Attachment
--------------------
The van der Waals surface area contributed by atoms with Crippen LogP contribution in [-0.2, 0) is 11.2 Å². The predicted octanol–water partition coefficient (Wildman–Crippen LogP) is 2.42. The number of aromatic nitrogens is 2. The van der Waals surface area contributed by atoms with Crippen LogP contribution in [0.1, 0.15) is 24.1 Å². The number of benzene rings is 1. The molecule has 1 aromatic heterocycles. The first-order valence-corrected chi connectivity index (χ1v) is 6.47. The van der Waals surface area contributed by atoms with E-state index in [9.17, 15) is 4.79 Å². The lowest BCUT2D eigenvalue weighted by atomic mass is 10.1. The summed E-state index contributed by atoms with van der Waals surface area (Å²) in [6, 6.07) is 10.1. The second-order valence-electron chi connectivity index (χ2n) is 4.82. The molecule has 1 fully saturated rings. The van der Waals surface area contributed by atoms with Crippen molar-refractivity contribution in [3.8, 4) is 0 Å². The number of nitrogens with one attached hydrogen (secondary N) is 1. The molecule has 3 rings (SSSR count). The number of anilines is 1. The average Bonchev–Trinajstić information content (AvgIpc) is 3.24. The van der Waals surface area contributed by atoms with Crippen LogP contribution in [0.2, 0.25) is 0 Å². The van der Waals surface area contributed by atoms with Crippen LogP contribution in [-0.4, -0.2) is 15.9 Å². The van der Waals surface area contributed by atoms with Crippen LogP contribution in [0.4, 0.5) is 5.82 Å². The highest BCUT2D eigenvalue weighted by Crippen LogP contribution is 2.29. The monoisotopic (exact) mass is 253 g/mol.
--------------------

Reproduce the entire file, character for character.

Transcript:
The van der Waals surface area contributed by atoms with Crippen LogP contribution in [-0.2, 0) is 11.2 Å². The predicted octanol–water partition coefficient (Wildman–Crippen LogP) is 2.42. The number of aromatic nitrogens is 2. The van der Waals surface area contributed by atoms with Crippen LogP contribution in [0.1, 0.15) is 24.1 Å². The number of benzene rings is 1. The molecule has 1 aromatic heterocycles. The first-order valence-corrected chi connectivity index (χ1v) is 6.47. The van der Waals surface area contributed by atoms with E-state index in [9.17, 15) is 4.79 Å². The lowest BCUT2D eigenvalue weighted by atomic mass is 10.1. The summed E-state index contributed by atoms with van der Waals surface area (Å²) in [6, 6.07) is 10.1. The second-order valence-electron chi connectivity index (χ2n) is 4.82. The molecule has 1 fully saturated rings. The van der Waals surface area contributed by atoms with Crippen molar-refractivity contribution in [3.8, 4) is 0 Å². The number of nitrogens with one attached hydrogen (secondary N) is 1. The molecule has 3 rings (SSSR count). The number of anilines is 1. The average Bonchev–Trinajstić information content (AvgIpc) is 3.24. The van der Waals surface area contributed by atoms with Crippen LogP contribution in [0.2, 0.25) is 0 Å². The van der Waals surface area contributed by atoms with Crippen LogP contribution in [-0.4, -0.2) is 15.9 Å². The van der Waals surface area contributed by atoms with Crippen LogP contribution in [0.4, 0.5) is 5.82 Å². The highest BCUT2D eigenvalue weighted by Crippen LogP contribution is 2.29. The monoisotopic (exact) mass is 253 g/mol.